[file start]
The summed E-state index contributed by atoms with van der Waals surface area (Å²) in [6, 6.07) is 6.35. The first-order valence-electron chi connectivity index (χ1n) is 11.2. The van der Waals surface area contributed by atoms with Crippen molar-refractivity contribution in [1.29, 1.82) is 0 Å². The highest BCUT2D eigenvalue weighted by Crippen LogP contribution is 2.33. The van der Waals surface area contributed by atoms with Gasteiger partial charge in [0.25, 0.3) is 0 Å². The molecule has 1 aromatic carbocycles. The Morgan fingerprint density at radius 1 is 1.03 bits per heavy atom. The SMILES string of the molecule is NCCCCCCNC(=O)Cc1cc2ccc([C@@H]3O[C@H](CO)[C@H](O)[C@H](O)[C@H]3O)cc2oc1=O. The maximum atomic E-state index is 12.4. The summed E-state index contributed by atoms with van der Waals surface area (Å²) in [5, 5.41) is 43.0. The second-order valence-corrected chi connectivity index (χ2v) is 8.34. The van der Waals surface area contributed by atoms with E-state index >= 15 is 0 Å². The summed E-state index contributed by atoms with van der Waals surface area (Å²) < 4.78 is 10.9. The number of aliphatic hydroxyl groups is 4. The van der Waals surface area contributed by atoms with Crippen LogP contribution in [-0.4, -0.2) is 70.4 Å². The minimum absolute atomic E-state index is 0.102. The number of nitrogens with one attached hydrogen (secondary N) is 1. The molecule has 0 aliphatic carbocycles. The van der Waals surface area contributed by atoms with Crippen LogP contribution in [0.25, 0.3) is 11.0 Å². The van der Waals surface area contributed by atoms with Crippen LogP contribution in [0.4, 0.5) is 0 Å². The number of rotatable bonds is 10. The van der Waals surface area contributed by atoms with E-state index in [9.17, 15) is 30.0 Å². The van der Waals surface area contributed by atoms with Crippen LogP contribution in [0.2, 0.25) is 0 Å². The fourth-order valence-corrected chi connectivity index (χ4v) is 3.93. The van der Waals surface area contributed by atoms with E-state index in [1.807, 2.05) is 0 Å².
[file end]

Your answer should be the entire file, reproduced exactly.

The summed E-state index contributed by atoms with van der Waals surface area (Å²) in [6, 6.07) is 6.35. The first-order valence-electron chi connectivity index (χ1n) is 11.2. The van der Waals surface area contributed by atoms with Crippen molar-refractivity contribution in [1.29, 1.82) is 0 Å². The highest BCUT2D eigenvalue weighted by Crippen LogP contribution is 2.33. The van der Waals surface area contributed by atoms with Gasteiger partial charge in [0.25, 0.3) is 0 Å². The molecule has 1 aromatic carbocycles. The Morgan fingerprint density at radius 1 is 1.03 bits per heavy atom. The SMILES string of the molecule is NCCCCCCNC(=O)Cc1cc2ccc([C@@H]3O[C@H](CO)[C@H](O)[C@H](O)[C@H]3O)cc2oc1=O. The maximum atomic E-state index is 12.4. The summed E-state index contributed by atoms with van der Waals surface area (Å²) in [5, 5.41) is 43.0. The second-order valence-corrected chi connectivity index (χ2v) is 8.34. The van der Waals surface area contributed by atoms with E-state index >= 15 is 0 Å². The summed E-state index contributed by atoms with van der Waals surface area (Å²) < 4.78 is 10.9. The number of aliphatic hydroxyl groups is 4. The van der Waals surface area contributed by atoms with Crippen LogP contribution in [-0.4, -0.2) is 70.4 Å². The minimum absolute atomic E-state index is 0.102. The number of nitrogens with one attached hydrogen (secondary N) is 1. The molecule has 0 aliphatic carbocycles. The van der Waals surface area contributed by atoms with Crippen LogP contribution in [0.25, 0.3) is 11.0 Å². The van der Waals surface area contributed by atoms with Crippen LogP contribution in [0.4, 0.5) is 0 Å². The number of rotatable bonds is 10. The van der Waals surface area contributed by atoms with E-state index in [9.17, 15) is 30.0 Å². The van der Waals surface area contributed by atoms with Crippen LogP contribution in [0.2, 0.25) is 0 Å². The fourth-order valence-corrected chi connectivity index (χ4v) is 3.93. The van der Waals surface area contributed by atoms with E-state index in [1.807, 2.05) is 0 Å².